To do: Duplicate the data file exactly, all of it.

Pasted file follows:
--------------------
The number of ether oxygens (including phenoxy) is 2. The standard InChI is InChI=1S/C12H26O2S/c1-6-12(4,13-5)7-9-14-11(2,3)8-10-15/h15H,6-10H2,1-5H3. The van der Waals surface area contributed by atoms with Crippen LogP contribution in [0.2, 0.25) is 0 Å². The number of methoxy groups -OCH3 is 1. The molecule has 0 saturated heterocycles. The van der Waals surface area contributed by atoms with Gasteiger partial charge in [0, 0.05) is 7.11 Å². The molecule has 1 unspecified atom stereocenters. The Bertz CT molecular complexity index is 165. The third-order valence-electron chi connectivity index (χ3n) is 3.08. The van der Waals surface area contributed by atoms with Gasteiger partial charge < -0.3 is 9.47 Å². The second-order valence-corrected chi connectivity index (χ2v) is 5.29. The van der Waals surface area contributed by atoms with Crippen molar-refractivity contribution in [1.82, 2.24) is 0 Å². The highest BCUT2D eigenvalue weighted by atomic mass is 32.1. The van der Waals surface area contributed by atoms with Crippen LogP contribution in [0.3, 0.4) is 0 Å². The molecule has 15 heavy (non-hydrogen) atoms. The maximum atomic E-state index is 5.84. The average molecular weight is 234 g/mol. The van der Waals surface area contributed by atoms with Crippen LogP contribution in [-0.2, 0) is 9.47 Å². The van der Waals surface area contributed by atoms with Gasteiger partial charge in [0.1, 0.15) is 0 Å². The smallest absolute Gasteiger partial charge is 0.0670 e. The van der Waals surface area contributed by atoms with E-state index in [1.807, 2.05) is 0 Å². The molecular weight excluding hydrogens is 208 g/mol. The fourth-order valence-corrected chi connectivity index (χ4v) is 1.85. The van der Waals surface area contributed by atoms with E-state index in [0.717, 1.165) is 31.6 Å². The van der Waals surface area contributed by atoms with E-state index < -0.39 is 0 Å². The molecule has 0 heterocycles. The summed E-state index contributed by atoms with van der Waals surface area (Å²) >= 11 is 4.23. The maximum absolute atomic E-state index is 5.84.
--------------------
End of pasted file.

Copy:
The number of ether oxygens (including phenoxy) is 2. The standard InChI is InChI=1S/C12H26O2S/c1-6-12(4,13-5)7-9-14-11(2,3)8-10-15/h15H,6-10H2,1-5H3. The van der Waals surface area contributed by atoms with Crippen LogP contribution in [0.2, 0.25) is 0 Å². The number of methoxy groups -OCH3 is 1. The molecule has 0 saturated heterocycles. The van der Waals surface area contributed by atoms with Gasteiger partial charge in [0, 0.05) is 7.11 Å². The molecule has 1 unspecified atom stereocenters. The Bertz CT molecular complexity index is 165. The third-order valence-electron chi connectivity index (χ3n) is 3.08. The van der Waals surface area contributed by atoms with Gasteiger partial charge < -0.3 is 9.47 Å². The second-order valence-corrected chi connectivity index (χ2v) is 5.29. The van der Waals surface area contributed by atoms with Crippen molar-refractivity contribution in [1.82, 2.24) is 0 Å². The highest BCUT2D eigenvalue weighted by atomic mass is 32.1. The van der Waals surface area contributed by atoms with Crippen LogP contribution in [0.3, 0.4) is 0 Å². The molecule has 15 heavy (non-hydrogen) atoms. The maximum atomic E-state index is 5.84. The average molecular weight is 234 g/mol. The van der Waals surface area contributed by atoms with Crippen LogP contribution in [-0.2, 0) is 9.47 Å². The van der Waals surface area contributed by atoms with Gasteiger partial charge in [0.1, 0.15) is 0 Å². The smallest absolute Gasteiger partial charge is 0.0670 e. The van der Waals surface area contributed by atoms with E-state index in [1.807, 2.05) is 0 Å². The molecular weight excluding hydrogens is 208 g/mol. The fourth-order valence-corrected chi connectivity index (χ4v) is 1.85. The van der Waals surface area contributed by atoms with E-state index in [0.717, 1.165) is 31.6 Å². The van der Waals surface area contributed by atoms with E-state index < -0.39 is 0 Å². The molecule has 0 heterocycles. The summed E-state index contributed by atoms with van der Waals surface area (Å²) >= 11 is 4.23. The maximum absolute atomic E-state index is 5.84.